Last seen in Paris in The Girl with No Shadow, Vianne Rocher has been living there on a boat with Roux and her two daughters. However, the wind is about to blow her back to Lansquenet, the village she left at the end of Chocolat. In fact, her summons comes from the dead, as she receives a letter from her long-departed friend Armande. Armande’s grandson has reached his majority and, with other papers, received and forwarded a letter for Vianne telling her that Lansquenet needs her help.
Roux is mysteriously reluctant to return to Lansquenet, so Vianne takes her daughters Anouk, 15, and Rosette, 5, for the journey back to the village. She arrives during Ramadan and finds the village practically in a state of war. A large population of Moslems has moved into Les Marauds, the slums where Vianne had her chocolaterie. At first cautiously welcomed into the community, the Moslems now are at odds with the original inhabitants.
This state of affairs is almost uniformly being blamed on Ines Bencharki, a veiled, mysterious woman dressed in black. However, it has most urgently affected the fate of Vianne’s old nemesis, Father Francis Reynaud. He has been accused of burning Madame Bencharki’s home, the same building Vianne used for her chocolaterie, which Ines had turned into a school for Moslem girls. Father Francis is expecting to be transferred out of the village by the bishop. Ironically, he finds himself forced to turn to Vianne for help.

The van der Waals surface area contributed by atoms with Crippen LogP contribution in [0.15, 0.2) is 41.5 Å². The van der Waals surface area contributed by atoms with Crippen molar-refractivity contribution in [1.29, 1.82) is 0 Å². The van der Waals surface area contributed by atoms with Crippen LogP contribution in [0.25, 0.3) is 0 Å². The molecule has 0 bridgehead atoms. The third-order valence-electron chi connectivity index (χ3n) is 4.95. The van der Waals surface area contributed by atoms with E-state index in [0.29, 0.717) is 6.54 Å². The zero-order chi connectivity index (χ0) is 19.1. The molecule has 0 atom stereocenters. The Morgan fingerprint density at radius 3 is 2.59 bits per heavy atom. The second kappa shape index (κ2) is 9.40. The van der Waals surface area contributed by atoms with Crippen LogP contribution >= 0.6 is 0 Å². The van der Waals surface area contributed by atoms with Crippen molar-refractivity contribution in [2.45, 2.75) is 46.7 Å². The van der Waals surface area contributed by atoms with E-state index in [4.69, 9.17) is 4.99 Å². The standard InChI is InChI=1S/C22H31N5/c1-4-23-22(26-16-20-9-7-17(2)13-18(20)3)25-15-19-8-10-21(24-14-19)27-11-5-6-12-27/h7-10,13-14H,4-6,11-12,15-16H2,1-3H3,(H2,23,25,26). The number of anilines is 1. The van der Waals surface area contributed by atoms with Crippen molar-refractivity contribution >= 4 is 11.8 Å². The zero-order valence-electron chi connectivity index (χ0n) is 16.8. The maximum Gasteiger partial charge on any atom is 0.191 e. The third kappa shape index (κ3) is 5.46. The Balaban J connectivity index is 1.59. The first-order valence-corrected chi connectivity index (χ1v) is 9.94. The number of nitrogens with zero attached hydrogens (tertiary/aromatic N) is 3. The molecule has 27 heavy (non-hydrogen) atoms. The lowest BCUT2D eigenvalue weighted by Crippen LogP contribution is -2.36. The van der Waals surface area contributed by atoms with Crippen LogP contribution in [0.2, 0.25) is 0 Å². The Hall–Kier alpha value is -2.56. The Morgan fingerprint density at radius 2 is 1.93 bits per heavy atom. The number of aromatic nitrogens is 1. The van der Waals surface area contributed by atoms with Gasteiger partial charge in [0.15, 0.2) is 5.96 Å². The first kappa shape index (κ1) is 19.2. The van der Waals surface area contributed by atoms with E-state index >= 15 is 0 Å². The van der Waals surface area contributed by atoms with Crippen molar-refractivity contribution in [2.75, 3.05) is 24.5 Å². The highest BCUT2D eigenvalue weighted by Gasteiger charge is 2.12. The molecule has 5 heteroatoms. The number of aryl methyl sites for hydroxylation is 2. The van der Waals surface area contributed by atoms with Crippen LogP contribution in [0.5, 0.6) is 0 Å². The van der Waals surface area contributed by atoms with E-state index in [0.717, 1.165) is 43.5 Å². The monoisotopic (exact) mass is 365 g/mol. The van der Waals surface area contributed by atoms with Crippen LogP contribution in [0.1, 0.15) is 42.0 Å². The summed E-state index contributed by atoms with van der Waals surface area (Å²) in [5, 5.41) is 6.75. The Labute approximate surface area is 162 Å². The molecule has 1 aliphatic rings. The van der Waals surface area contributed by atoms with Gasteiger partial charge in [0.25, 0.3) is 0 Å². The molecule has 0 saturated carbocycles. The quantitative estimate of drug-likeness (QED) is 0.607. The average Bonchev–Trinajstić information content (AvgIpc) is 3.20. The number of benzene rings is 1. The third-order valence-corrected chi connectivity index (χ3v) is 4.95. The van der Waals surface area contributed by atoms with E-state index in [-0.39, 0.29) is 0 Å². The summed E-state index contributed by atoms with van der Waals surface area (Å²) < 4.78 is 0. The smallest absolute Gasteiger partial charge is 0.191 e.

Although I continue to enjoy Vianne and her family, I feel that this novel does not contain the magic of the previous two and is a little more predictable. Vianne’s doubts about Roux’s fidelity seem too foreseeably wrong. We know that Vianne favors the underdog, but considering Reynaud’s unrelenting treatment of her in Chocolat, their alliance seems unlikely. The flavor of the small village that makes us want to return there, so evocative in Chocolat, is missing.
Also, few of the secondary characters, so colorful and interesting in the other books, are given much consideration here. Luc, whose house Vianne and her family are staying in, barely gets a mention. Even though Vianne makes friends with several of the Moslem women, their personalities do not stand out, one from the other. Only the old lady Omi is her own self. The sole old friend who gets any attention is Joséphine.
Nevertheless, it is always a pleasure to spend time with Vianne. There is real danger in this novel and an evil villain. And as always, the novel is beautifully written.